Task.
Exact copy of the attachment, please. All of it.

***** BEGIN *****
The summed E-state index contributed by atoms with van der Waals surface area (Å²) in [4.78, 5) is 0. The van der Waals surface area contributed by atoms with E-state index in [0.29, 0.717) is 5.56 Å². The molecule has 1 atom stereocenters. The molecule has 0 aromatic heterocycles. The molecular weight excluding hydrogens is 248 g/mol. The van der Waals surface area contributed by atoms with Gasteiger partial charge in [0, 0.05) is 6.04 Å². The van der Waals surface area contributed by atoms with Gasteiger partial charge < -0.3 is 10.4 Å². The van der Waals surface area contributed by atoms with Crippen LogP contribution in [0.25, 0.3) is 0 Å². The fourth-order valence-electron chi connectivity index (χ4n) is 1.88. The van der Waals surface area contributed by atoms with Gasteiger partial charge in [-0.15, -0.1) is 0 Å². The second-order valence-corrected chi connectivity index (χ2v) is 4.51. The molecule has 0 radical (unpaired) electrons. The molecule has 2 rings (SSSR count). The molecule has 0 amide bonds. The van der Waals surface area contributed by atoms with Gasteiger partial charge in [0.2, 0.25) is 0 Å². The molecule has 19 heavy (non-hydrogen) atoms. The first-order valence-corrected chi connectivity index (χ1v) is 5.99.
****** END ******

The summed E-state index contributed by atoms with van der Waals surface area (Å²) in [4.78, 5) is 0. The van der Waals surface area contributed by atoms with E-state index in [0.29, 0.717) is 5.56 Å². The molecule has 1 atom stereocenters. The molecule has 0 aromatic heterocycles. The molecular weight excluding hydrogens is 248 g/mol. The van der Waals surface area contributed by atoms with Gasteiger partial charge in [0, 0.05) is 6.04 Å². The van der Waals surface area contributed by atoms with Gasteiger partial charge < -0.3 is 10.4 Å². The van der Waals surface area contributed by atoms with Crippen LogP contribution in [0.25, 0.3) is 0 Å². The fourth-order valence-electron chi connectivity index (χ4n) is 1.88. The van der Waals surface area contributed by atoms with Gasteiger partial charge in [-0.15, -0.1) is 0 Å². The second-order valence-corrected chi connectivity index (χ2v) is 4.51. The molecule has 0 radical (unpaired) electrons. The molecule has 2 rings (SSSR count). The molecule has 0 amide bonds. The van der Waals surface area contributed by atoms with Gasteiger partial charge in [0.2, 0.25) is 0 Å². The molecule has 19 heavy (non-hydrogen) atoms. The first-order valence-corrected chi connectivity index (χ1v) is 5.99.